Bendable, Stretchable Electronics and Printed Electronics Research Highlights

FARMINGTON, Conn., Jan. 7, 2013 /PRNewswire-iReach/ -- The future of electronics is bendable and stretchable. Moving beyond traditional consumer electronics such as mobile devices, laptops and tablets, stretchable electronics are also poised to change the biomedical, wearable, portable and implantable device application fields.


Global Information Inc (GII) has selected three significant reports from our premium market research partner IDTechEx Ltd. covering the stretchable electronics and printed electronics technology markets. These reports will interest those developing, manufacturing and selling printed electronics and those that seek to do so. Additionally, organizations moving towards product integration involving printed electronics; investors and potential investors; materials scientists, electronics and electrical industry professionals will also find these reports fascinating and useful. GII shares highlights from the reports below.

Stretchable Electronics Comes to Market

Research and development spending on stretchable electronics has surpassed over $1 billion dollars in the last 35 years. Stretchable electronics concerns electrical and electronic circuits and combinations of these that are elastically or in-elastically stretchable by more than a few percent while retaining function. The applications targeted by stretchable electronics are primarily in healthcare, including health-related monitoring and management for military purposes and sport. This report examines who is bringing what to market and why and it analyses where the most promising opportunities lie. It scopes the emerging stretchable technologies, many of which promise huge improvements, opening yet more potential markets.

This report examines how stretchable technology fits into the printed electronics and allied scenes, the materials and applications that look most promising and the lessons of success and failure. Included in the report are profiles of 55 organizations that have made significant advances, such as ACREA Sweden, Air Force Laboratory USA, Avery Dennison, the University of Heidelberg, University of Illinois Urbana Champaign, Princeton University, Stanford University, Palo Alto Research Center, Fraunhofer IZM, and more.

An Executive Summary for this report and free sample pages from the full document are available at

Introduction to Printed Electronics

Stretchable electronics are considered to be a part of printed electronics because the cost, space and weight reduction sought in most cases is best achieved by printing and printing-like technologies. The term printed electronics encompasses thin film transistor circuits (TFTCs), displays, interconnects, power, sensors and even actuators.

This report is vital reading to understand the opportunity of the technology, players, needs and timelines, giving global coverage. IDTechEx describes the technical and market development and the many new applications, new suppliers and new users being created as a result of the printed electronics field. The report supplies comparison tables and new and dramatic illustrations from the smart airport to the next smart military aircraft, the car interior of the next Jaguar car and even examples of electronics as art.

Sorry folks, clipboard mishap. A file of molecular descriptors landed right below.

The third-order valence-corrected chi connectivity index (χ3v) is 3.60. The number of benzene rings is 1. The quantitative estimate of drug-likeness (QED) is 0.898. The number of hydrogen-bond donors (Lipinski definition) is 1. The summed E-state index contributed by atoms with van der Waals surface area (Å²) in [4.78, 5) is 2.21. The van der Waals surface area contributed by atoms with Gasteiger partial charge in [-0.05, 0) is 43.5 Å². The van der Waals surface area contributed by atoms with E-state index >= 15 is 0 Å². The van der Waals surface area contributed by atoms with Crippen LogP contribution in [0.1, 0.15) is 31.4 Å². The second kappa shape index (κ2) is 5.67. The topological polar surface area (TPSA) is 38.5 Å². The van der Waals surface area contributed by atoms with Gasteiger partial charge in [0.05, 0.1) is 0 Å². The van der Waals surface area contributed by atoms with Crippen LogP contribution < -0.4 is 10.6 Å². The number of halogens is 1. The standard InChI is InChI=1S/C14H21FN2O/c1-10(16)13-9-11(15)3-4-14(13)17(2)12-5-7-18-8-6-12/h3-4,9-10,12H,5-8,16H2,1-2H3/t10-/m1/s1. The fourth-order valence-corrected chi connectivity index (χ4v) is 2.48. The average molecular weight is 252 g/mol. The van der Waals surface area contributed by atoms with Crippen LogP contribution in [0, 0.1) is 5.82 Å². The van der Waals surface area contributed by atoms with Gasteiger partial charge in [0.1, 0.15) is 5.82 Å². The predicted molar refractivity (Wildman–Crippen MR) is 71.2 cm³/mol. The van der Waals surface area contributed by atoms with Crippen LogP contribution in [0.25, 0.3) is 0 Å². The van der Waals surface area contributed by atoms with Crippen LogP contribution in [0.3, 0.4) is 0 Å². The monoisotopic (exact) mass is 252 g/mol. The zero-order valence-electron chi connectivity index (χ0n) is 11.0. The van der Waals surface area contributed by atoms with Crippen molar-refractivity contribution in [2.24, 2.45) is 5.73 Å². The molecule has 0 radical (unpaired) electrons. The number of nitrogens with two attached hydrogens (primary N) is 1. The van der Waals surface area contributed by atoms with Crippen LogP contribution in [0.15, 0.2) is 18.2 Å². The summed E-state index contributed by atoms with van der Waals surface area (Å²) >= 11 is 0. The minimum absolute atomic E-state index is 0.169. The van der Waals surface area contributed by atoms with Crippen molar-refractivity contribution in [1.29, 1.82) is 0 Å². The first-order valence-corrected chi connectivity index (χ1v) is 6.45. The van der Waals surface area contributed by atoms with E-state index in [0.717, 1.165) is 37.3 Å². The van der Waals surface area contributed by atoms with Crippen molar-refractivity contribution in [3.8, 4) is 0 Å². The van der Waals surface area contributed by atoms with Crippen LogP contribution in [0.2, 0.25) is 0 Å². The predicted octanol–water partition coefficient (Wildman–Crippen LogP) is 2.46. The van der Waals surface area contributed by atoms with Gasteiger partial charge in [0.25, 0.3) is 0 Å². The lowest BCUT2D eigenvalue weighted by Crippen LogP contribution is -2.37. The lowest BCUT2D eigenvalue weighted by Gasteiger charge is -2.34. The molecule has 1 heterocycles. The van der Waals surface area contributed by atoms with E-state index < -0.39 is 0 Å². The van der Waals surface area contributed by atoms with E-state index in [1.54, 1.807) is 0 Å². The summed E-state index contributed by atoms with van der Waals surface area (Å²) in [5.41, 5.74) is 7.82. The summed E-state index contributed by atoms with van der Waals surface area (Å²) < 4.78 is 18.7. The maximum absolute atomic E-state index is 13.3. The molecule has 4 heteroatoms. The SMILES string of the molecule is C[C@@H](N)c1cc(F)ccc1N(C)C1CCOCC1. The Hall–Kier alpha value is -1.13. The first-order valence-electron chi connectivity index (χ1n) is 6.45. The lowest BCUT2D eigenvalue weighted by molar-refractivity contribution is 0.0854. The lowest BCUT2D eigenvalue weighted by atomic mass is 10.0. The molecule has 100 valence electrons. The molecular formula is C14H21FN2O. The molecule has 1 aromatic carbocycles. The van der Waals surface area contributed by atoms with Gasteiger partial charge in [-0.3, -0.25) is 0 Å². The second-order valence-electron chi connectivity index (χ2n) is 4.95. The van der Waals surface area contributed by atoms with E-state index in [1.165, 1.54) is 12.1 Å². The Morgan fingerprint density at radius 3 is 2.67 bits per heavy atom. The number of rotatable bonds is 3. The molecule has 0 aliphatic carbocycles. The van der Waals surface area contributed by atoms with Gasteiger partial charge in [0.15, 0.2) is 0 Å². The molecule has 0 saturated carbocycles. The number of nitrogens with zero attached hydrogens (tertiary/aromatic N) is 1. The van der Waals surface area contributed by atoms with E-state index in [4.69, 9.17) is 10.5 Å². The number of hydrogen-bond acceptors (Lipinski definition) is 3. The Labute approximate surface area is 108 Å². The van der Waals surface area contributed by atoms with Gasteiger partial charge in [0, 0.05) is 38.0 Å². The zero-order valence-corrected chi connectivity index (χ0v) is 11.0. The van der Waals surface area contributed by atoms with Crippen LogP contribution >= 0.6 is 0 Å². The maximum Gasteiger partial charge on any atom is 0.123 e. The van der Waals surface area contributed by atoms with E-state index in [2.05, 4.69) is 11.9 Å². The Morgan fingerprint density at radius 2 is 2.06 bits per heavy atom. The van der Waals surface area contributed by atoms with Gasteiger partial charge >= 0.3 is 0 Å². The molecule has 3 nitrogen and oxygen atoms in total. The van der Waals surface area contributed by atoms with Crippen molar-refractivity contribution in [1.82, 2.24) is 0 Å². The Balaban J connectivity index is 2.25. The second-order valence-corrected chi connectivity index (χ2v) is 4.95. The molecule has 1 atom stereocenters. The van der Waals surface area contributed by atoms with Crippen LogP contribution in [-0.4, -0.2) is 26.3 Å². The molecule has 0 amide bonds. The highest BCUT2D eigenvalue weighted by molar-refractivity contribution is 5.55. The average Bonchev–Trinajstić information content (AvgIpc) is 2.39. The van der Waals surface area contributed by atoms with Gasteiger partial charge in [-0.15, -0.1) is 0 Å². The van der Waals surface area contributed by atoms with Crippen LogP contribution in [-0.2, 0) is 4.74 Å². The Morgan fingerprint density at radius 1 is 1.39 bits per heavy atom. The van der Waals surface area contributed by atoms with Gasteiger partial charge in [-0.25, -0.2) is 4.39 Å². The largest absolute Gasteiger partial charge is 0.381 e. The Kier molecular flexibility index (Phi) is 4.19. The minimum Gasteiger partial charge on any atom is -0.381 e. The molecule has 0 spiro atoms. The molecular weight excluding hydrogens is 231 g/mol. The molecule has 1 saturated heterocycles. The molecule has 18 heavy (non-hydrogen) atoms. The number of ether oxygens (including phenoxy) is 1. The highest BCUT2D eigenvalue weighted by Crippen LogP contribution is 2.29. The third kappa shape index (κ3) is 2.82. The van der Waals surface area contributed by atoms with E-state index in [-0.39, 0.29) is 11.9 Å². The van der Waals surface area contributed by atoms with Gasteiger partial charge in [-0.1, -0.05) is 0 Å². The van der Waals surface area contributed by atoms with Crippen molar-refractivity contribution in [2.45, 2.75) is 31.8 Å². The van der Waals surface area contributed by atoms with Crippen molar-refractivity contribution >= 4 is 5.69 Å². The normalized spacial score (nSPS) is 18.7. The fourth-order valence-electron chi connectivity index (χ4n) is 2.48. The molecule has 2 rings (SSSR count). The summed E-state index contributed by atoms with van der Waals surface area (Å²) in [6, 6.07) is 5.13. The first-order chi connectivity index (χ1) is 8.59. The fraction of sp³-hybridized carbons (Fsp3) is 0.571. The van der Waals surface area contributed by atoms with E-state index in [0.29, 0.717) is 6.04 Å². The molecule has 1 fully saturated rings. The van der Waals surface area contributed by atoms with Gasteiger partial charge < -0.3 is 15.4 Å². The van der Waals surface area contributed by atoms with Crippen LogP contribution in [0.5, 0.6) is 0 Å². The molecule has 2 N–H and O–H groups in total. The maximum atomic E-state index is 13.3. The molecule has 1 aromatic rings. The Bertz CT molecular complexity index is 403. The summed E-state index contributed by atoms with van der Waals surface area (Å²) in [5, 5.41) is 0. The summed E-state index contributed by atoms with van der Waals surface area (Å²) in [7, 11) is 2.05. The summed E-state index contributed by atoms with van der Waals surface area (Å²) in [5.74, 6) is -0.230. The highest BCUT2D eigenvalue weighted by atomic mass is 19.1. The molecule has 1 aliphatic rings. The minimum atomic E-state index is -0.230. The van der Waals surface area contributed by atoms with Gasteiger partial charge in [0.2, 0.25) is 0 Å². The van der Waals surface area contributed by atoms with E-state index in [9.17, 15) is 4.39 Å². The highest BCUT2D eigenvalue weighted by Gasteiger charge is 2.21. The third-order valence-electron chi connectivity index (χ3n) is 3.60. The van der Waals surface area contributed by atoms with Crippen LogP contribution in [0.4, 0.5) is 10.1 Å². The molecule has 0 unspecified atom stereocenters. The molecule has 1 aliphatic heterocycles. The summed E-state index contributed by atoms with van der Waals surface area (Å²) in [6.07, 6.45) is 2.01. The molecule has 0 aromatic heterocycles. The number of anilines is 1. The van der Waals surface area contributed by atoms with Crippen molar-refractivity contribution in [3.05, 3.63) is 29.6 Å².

An Executive Summary for this report and free sample pages from the full document are available at

Inorganic and Composite Printed Electronics 2012-2022

The global market for printed electronics is forecast to reach $45 billion by 2022. This report reveals the rapidly increasing opportunities for inorganic and composite chemicals in the new printed electronics, given that so much of the limelight is on organics. Inorganics encompass various metals, metal oxides as transparent conductors (such as fluorine tin oxide or indium tin oxide, extensively used in displays and photovoltaic technologies) or transistor materials as well as nano-silicon or copper and silver inks, whether in particle or flake form. Inorganic quantum dots include carbon structures such as graphene, nanotubes and the various buckyballs etc.

Over the next ten years, improvements in inorganic conductors such as the use of nanotechnology and the lack of improvement of the very poorly conductive and expensive organic alternatives means that inorganics will be preferred for most conductors whether for electrodes, antennas, touch buttons, interconnects or for other purposes. This report considers inorganic printed and thin film electronics for displays, lighting, semiconductors, sensors, conductors, photovoltaics, batteries and memory giving detailed company profiles not available elsewhere.

An Executive Summary for this report and free sample pages from the full document are available at

For more market research highlights, technical research news and industry updates, please visit

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